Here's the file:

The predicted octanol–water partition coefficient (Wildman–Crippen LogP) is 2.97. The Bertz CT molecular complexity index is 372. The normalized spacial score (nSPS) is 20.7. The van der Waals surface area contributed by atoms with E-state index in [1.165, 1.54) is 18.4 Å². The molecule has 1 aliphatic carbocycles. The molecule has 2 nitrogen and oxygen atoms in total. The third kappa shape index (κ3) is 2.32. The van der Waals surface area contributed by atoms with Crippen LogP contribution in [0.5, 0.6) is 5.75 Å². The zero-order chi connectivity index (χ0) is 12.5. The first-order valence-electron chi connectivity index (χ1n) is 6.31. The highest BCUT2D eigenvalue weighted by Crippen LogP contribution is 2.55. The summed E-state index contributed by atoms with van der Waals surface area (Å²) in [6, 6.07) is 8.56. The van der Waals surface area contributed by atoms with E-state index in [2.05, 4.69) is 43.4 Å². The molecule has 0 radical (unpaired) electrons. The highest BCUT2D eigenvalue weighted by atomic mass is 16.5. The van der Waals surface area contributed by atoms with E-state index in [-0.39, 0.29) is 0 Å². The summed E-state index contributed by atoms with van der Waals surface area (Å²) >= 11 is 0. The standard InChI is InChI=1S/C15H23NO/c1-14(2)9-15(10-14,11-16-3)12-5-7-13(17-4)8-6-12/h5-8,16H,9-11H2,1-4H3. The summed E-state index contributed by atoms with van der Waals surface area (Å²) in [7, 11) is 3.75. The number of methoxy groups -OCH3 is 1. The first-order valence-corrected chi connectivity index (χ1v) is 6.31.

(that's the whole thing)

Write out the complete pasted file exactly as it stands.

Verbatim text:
The predicted octanol–water partition coefficient (Wildman–Crippen LogP) is 2.97. The Bertz CT molecular complexity index is 372. The normalized spacial score (nSPS) is 20.7. The van der Waals surface area contributed by atoms with E-state index in [1.165, 1.54) is 18.4 Å². The molecule has 1 aliphatic carbocycles. The molecule has 2 nitrogen and oxygen atoms in total. The third kappa shape index (κ3) is 2.32. The van der Waals surface area contributed by atoms with Crippen LogP contribution in [0.5, 0.6) is 5.75 Å². The zero-order chi connectivity index (χ0) is 12.5. The first-order valence-electron chi connectivity index (χ1n) is 6.31. The highest BCUT2D eigenvalue weighted by Crippen LogP contribution is 2.55. The summed E-state index contributed by atoms with van der Waals surface area (Å²) in [6, 6.07) is 8.56. The van der Waals surface area contributed by atoms with E-state index in [2.05, 4.69) is 43.4 Å². The molecule has 0 radical (unpaired) electrons. The highest BCUT2D eigenvalue weighted by atomic mass is 16.5. The van der Waals surface area contributed by atoms with E-state index in [-0.39, 0.29) is 0 Å². The summed E-state index contributed by atoms with van der Waals surface area (Å²) >= 11 is 0. The standard InChI is InChI=1S/C15H23NO/c1-14(2)9-15(10-14,11-16-3)12-5-7-13(17-4)8-6-12/h5-8,16H,9-11H2,1-4H3. The summed E-state index contributed by atoms with van der Waals surface area (Å²) in [7, 11) is 3.75. The number of methoxy groups -OCH3 is 1. The first-order valence-corrected chi connectivity index (χ1v) is 6.31.